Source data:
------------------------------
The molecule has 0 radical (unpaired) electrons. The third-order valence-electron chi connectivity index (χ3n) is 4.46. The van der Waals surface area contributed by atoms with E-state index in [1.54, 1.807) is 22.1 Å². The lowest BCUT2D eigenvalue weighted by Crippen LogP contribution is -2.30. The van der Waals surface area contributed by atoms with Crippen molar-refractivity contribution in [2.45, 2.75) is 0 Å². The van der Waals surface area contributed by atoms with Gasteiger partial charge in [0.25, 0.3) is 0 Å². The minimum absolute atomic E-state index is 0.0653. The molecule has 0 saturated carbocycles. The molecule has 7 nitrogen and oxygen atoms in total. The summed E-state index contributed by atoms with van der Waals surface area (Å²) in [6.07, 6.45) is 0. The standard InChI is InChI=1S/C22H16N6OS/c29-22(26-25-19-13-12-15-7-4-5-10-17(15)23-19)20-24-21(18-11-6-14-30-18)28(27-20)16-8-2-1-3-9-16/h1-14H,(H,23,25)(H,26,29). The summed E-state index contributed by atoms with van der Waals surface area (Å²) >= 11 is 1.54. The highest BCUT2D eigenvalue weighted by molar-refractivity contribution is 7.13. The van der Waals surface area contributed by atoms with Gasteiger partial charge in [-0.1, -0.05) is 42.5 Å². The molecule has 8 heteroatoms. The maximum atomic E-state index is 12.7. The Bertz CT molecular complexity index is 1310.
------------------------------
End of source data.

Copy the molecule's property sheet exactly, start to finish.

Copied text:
The molecule has 0 radical (unpaired) electrons. The third-order valence-electron chi connectivity index (χ3n) is 4.46. The van der Waals surface area contributed by atoms with E-state index in [1.54, 1.807) is 22.1 Å². The lowest BCUT2D eigenvalue weighted by Crippen LogP contribution is -2.30. The van der Waals surface area contributed by atoms with Crippen molar-refractivity contribution in [2.45, 2.75) is 0 Å². The van der Waals surface area contributed by atoms with Gasteiger partial charge in [0.25, 0.3) is 0 Å². The minimum absolute atomic E-state index is 0.0653. The molecule has 0 saturated carbocycles. The molecule has 7 nitrogen and oxygen atoms in total. The summed E-state index contributed by atoms with van der Waals surface area (Å²) in [6.07, 6.45) is 0. The standard InChI is InChI=1S/C22H16N6OS/c29-22(26-25-19-13-12-15-7-4-5-10-17(15)23-19)20-24-21(18-11-6-14-30-18)28(27-20)16-8-2-1-3-9-16/h1-14H,(H,23,25)(H,26,29). The summed E-state index contributed by atoms with van der Waals surface area (Å²) >= 11 is 1.54. The highest BCUT2D eigenvalue weighted by molar-refractivity contribution is 7.13. The van der Waals surface area contributed by atoms with Gasteiger partial charge in [-0.1, -0.05) is 42.5 Å². The molecule has 8 heteroatoms. The maximum atomic E-state index is 12.7. The Bertz CT molecular complexity index is 1310.